WikiLeaks on Thursday published a database identifying more than 9,000 supposed current and former U.S. Immigration and Customs Enforcement employees, saying it is important for “increasing accountability.”
The database contains the employees’ publicly available personal information and job history scraped from LinkedIn, including deportation officers, IT workers, human resource interns and legal assistants, among others. The list includes their LinkedIn profile photos and information on their educational background and the city and state in which they’re based.
“This information is an important public resource for understanding ICE programs and increasing accountability, especially in light of the extreme actions taken by ICE lately, such as the separation of children and parents at the US border,” WikiLeaks wrote in its description of the data set.
Publication of the information comes amid intensifying anger at U.S. immigration officials and the Trump administration for its “zero tolerance” policy that has separated children from their parents along the border and follows heckling incidents directed at two of the architects of the policy, Department of Homeland Security Secretary Kirstjen Neilsen and White House aide Stephen Miller, as well as protests against ICE in Oregon and a rise in abusive social media posts about immigration authorities.
WikiLeaks, the website that published the Hillary Clinton email dump during the 2016 presidential election, is most notorious for its publication of classified or otherwise confidential documents, such as CIA documents detailing hacking techniques. Some have speculated that its founder, Julian Assange, has connections to Russia, since the intelligence community believes Russia stole Clinton’s emails but has not pinpointed how they ended up on WikiLeaks. In another high-profile case, Chelsea Manning, the former Army intelligence analyst, went to prison for leaking a trove of U.S. secrets to WikiLeaks in 2010, including video footage of the U.S. Apache helicopter attack in Baghdad.
In this case, WikiLeaks appears to have reproduced a project created by a New York-based artist and programmer named Sam Lavigne, who has taught as an adjunct instructor at New York University’s Tisch School of the Arts and the New School’s Eugene Lang College of Liberal Arts.
Lavigne first attempted to publish the ICE database Tuesday using GitHub, which hosts open-source software development projects. At that time, it contained information about more than 1,500 apparent ICE employees. But GitHub took it down, and the Web page says, “This repository has been disabled.” Lavigne also published a blog post on Medium about the project, but Medium, too, took down his post, titled “Downloading the profiles of everyone on LinkedIn who works for ICE.”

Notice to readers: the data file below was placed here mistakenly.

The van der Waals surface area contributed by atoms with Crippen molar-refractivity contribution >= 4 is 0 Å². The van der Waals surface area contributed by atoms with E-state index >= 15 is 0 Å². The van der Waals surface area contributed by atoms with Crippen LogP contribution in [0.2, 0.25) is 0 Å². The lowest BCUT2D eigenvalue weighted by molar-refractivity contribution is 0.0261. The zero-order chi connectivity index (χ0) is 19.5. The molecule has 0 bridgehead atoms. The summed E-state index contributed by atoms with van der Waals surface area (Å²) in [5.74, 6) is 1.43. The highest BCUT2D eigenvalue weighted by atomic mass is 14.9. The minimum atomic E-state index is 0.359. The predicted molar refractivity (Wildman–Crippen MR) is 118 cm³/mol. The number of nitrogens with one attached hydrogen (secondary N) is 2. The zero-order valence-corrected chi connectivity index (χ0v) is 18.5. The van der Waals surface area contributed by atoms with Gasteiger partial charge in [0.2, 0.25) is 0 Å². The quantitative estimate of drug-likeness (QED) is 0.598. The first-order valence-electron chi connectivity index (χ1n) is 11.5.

“As ICE continues to ramp up its inhumane surveillance and detention efforts,” he wrote, “I believe it’s important to document what’s happening, and by whom, in any way we can. To that end, I’ve downloaded and made available the profiles of (almost) everyone on LinkedIn who works for ICE, 1595 people total. While I don’t have a precise idea of what should be done with this data set, I leave it here with the hope that researchers, journalists and activists will find it useful.”
On Wednesday, the left-wing website Splinter News published what it claimed was the cellphone number of Miller because of his defense of family separations, saying, “Perhaps you would like to call him about it.” Twitter temporarily suspended users who shared the article.
The same day, the office of Melania Trump complained to the Secret Service after the actor Peter Fonda went on a Twitter rampage saying Barron Trump should be “PUT IN A CAGE WITH PEDOPHILES” and that people should get the addresses of ICE agents and “SURROUND THEIR HOMES IN PROTEST.” Fonda later apologized.
And also on Wednesday, the ICE office in Portland, Ore., shut down because hundreds of protesters set up camp right outside its doors, blocking the entrance. Many of the protesters spent the night in tents for what the Oregonian described as a “round-the-clock-vigil.” They gathered Tuesday afternoon to protest family separations and remained there after President Trump signed an executive order halting the separations, turning to family detention instead.
Employees had to be escorted out of the building.
“ICE operations at this location have been temporarily halted due to security concerns,” a representative said in a statement Wednesday morning, according to the Oregonian.
It closed again Thursday.
“Wherever ICE agents dare to show their faces, they must be challenged and shamed for carrying out this fascist policy,” the organization, OccupyICEPDX, said in a statement on Facebook.
The group said it plans to stay “until concrete meaningful action is taken to reunite these families,” encouraging similar protests at ICE offices across the country.
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